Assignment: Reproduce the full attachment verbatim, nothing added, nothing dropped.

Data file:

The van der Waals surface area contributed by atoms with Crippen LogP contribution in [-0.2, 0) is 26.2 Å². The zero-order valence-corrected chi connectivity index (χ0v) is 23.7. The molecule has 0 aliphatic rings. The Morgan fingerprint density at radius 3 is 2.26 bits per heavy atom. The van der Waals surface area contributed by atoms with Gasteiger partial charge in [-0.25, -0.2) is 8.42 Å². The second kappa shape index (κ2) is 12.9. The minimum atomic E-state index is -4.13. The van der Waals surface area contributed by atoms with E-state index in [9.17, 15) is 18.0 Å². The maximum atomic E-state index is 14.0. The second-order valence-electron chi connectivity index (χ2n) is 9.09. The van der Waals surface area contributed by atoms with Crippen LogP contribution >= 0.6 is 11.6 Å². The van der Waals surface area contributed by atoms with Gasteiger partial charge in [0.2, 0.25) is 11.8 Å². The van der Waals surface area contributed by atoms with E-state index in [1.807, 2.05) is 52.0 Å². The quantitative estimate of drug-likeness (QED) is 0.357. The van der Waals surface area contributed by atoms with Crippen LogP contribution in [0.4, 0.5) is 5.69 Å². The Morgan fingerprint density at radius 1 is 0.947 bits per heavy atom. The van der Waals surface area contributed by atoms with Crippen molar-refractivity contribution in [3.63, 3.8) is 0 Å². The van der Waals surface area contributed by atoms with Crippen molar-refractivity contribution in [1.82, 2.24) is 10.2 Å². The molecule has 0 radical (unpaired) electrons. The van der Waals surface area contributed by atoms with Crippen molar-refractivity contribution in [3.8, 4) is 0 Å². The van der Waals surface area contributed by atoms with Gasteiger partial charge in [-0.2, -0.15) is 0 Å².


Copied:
The van der Waals surface area contributed by atoms with Crippen LogP contribution in [-0.2, 0) is 26.2 Å². The zero-order valence-corrected chi connectivity index (χ0v) is 23.7. The molecule has 0 aliphatic rings. The Morgan fingerprint density at radius 3 is 2.26 bits per heavy atom. The van der Waals surface area contributed by atoms with Gasteiger partial charge in [-0.25, -0.2) is 8.42 Å². The second kappa shape index (κ2) is 12.9. The minimum atomic E-state index is -4.13. The van der Waals surface area contributed by atoms with E-state index in [9.17, 15) is 18.0 Å². The maximum atomic E-state index is 14.0. The second-order valence-electron chi connectivity index (χ2n) is 9.09. The van der Waals surface area contributed by atoms with Crippen LogP contribution >= 0.6 is 11.6 Å². The van der Waals surface area contributed by atoms with Gasteiger partial charge in [0.2, 0.25) is 11.8 Å². The van der Waals surface area contributed by atoms with E-state index in [1.807, 2.05) is 52.0 Å². The quantitative estimate of drug-likeness (QED) is 0.357. The van der Waals surface area contributed by atoms with Crippen LogP contribution in [0.4, 0.5) is 5.69 Å². The Morgan fingerprint density at radius 1 is 0.947 bits per heavy atom. The van der Waals surface area contributed by atoms with Crippen molar-refractivity contribution in [3.63, 3.8) is 0 Å². The van der Waals surface area contributed by atoms with Crippen molar-refractivity contribution in [1.82, 2.24) is 10.2 Å². The molecule has 0 radical (unpaired) electrons. The van der Waals surface area contributed by atoms with Crippen molar-refractivity contribution in [3.8, 4) is 0 Å². The van der Waals surface area contributed by atoms with Gasteiger partial charge in [-0.2, -0.15) is 0 Å².